Charles Wu, Senior Research Scientist/ XRF Course Coordinator at the University of Western Ontario, discusses some of his experiences with XRF, sessions at Pittcon 2011, and more.
Charles Wu, Senior Research Scientist and X-ray fluorescence (XRF) Course Coordinator at the University of Western Ontario, discusses some of his experiences with XRF and his upcoming sessions at Pittcon 2011.
How did you get started using XRF?
Wu: X-ray fluorescence (XRF) spectrometry was one of the techniques I used in my Ph.D. dissertation to study the geochemical characteristics and origin of various granitic intrusive rocks in central Ontario, Canada, in the early 1980s. Although there was a Philip PW1450 wavelength dispersive spectrometer available with a few pages of operation instructions, no one in the department could run the instrument or knew how to obtain data. I learned everything from scratch, including X-ray fundamentals and instrumentation, to develop analytical methods and to write the computer codes for matrix correction and data reduction.
I still remember in those days the instrument intensities had to convert from a teletype ribbon into punched cards before feeding through a card reader of the mainframe computer to receive the results. The sample preparation, such as doing borate fusion manually with a blast burner one at a time, was another tedious and time consuming job. I could analyze only a few dozen samples a week.
What is the focus of your current research using the technique?
Wu: My research is continuously trying to improve the accuracy and precision of major and trace element analysis of various geological materials by wavelength dispersive X-ray fluorescence (WDXRF) spectrometry. In addition to that, I am currently doing research on methods for analyzing oil and plastics using a bench-top energy dispersive XRF spectrometer (EDXRF) instrument as well as in-situ soil contaminants analysis by portable XRF analyzers.
What is the most interesting advancement you seen in XRF technology?
Wu: The advances in computing technology have made the complicated calculation of matrix corrections easier. The "standardless" XRF analysis based on X-ray physics and individual instrument configuration became possible. Commercially available software offers users a tool for analyzing specimens of unknown matrices, uneven shape and size with a reasonable result.
You have organized the XRF course at the University of Western Ontario for the last 20 years. How has the course evolved over that period?
Wu: Due to the great demand from industry to have XRF operators receiving proper and better training, the annual short course in Modern X-ray Spectrometry at the University of Western Ontario was born in 1990 with the collaboration of Dr. Jams Willis, Dr. Andy Duncan, Dr. Fernand Claisse, and Mr. Gerry Lachance.
The short course is a tightly integrated two-week course on the fundamentals, instrumentation, qualitative analysis, sample preparation, quantitative analysis, and data reduction methods of XRF spectrometry.
The original curriculum of the course was adopted from a similar course taught by Dr. Willis and Dr. Duncan at the University of Cape Town, South Africa. Its original focus was the analysis of geological samples with WDXRF. With the increasing applications of EDXRF, the course contents expanded to include both WDXRF and EDXRF in 2000.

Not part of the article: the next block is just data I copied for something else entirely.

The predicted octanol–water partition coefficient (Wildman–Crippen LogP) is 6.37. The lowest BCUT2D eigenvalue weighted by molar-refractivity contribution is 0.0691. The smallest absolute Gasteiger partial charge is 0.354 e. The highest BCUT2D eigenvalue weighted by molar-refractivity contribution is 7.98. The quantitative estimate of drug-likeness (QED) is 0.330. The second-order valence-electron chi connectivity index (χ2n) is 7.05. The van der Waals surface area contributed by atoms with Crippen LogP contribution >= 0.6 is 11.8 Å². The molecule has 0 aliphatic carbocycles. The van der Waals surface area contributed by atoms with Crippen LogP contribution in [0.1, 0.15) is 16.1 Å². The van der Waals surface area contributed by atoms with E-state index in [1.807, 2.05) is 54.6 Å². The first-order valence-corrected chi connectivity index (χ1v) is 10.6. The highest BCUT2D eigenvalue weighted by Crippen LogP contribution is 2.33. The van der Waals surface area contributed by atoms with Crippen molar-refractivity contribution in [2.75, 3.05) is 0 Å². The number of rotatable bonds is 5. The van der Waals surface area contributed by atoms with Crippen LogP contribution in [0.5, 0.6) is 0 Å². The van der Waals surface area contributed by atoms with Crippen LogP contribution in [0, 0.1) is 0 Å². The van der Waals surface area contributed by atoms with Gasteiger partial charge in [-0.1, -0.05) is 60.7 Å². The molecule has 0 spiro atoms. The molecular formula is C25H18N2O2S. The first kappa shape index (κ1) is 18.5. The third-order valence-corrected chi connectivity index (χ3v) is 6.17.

Ms. Maggi Loubser, Mr. Alexander Seyfarth, Dr. Mike Hinds, and Dr. Bruno Vrebos joined the short course in 2005 to replace the retired faculty members.
The XRF 2011short course will be held June 6–17 this year with a completely new curriculum. Built on the solid fundamentals in the first week, the classes in the second week provide more on how to develop methods for new applications with a practical approach.
With increasing popularity of using fundamental parameter (FP) method for matrix corrections and quantitative analysis, we have designed a unique way to "work" attendees through the process step-by-step.
There are also two special topics ofworkshops: (1) Sample Preparation Methods for XRF Analysis; and (2) Portable XRF Analyzer - Analysis and Interpretation of XRF Data from Non-uniform Objects.
You are scheduled to give two short courses while at Pittcon this year: "How About Teaching XRF?" and "Primer on XRF Spectroscopy: Instrumentation." Can you tell us a little about each of those short courses? What would attendees gain from attending them?
Wu:This is the third year that the “Primer on XRF Spectroscopy: Instrumentation” short course will be offered at Pittcon. As the title indicates, it is a brief introduction of the XRF technique from the function of each component of a WDXRF and an EDXRF spectrometer. I will teach the WDXRF part while Alexander Seyfarth will present the EDXRF portion. We expect the attendees to gain a basic understanding about the difference in beam path of these two types of XRF spectrometers.
“How about Teaching XRF?” — this question has been asked for quite a while. Because XRF is not a "fashion" technique like mass spectrometry, teaching of X-ray fundamentals and its application has been ignored or neglected in college/university chemistry courses.
With the improved hardware design, the portable XRF analyzer can now be a practical tool for teaching XRF fundamentals and some applications in the classroom. This short course at Pittcon will be living proof. Alexander Seyfarth will be the lead instructor.